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OBJECTIVES: To investigate the association between coagulation parameters and severity of anaemia (moderate anaemia: haemoglobin (Hb) 7-9.9 g/dL and severe anaemia: Hb <7 g/dL) during pregnancy and relate these to postpartum haemorrhage (PPH) at childbirth. DESIGN: A prospective cohort study of pregnant women recruited in the third trimester and followed-up after childbirth. SETTING: Ten hospitals across four states in India. PARTICIPANTS: 1342 pregnant women. INTERVENTION: Not applicable. METHODS: Hb and coagulation parameters: fibrinogen, D-dimer, D-dimer/fibrinogen ratio, platelets and international normalised ratio (INR) were measured at baseline. Participants were followed-up to measure blood loss within 2 hours after childbirth and PPH was defined based on blood loss and clinical assessment. Associations between coagulation parameters, Hb, anaemia and PPH were examined using multivariable logistic regression models. OUTCOMES MEASURES: Adjusted OR with 95% CI. RESULTS: In women with severe anaemia during the third trimester, the D-dimer was 27% higher, mean fibrinogen 117 mg/dL lower, D-dimer/fibrinogen ratio 69% higher and INR 12% higher compared with women with no/mild anaemia. Mean platelets in severe anaemia was 37.8×109/L lower compared with women with moderate anaemia. Similar relationships with smaller effect sizes were identified for women with moderate anaemia compared with women with no/mild anaemia. Low Hb and high INR at third trimester of pregnancy independently increased the odds of PPH at childbirth, but the other coagulation parameters were not found to be significantly associated with PPH. CONCLUSION: Altered blood coagulation profile in pregnant women with severe anaemia could be a risk factor for PPH and requires further evaluation.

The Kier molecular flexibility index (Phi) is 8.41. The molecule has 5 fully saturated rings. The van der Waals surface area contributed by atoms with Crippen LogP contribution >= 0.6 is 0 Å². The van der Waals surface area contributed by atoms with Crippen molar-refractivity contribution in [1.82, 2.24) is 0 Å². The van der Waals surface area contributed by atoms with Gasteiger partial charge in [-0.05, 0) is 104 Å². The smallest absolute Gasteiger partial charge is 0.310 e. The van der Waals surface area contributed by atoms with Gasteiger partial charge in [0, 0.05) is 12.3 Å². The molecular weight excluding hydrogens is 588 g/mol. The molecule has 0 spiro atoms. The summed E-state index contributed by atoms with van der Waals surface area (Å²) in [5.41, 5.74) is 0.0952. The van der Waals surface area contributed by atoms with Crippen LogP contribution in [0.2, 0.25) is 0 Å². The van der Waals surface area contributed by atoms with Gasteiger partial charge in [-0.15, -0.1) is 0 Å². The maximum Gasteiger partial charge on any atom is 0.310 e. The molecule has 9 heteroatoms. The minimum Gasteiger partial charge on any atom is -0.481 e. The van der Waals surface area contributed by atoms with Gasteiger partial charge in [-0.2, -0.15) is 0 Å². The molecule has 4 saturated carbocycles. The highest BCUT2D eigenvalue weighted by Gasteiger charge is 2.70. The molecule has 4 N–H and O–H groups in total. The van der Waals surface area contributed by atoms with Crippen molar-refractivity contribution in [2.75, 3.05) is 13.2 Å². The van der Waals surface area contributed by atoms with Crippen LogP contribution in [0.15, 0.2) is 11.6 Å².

Original publication

DOI

10.1136/bmjopen-2021-050815

Type

Journal article

Journal

BMJ Open

Publication Date

04/10/2021

Volume

11

Keywords

anaemia, epidemiology, obstetrics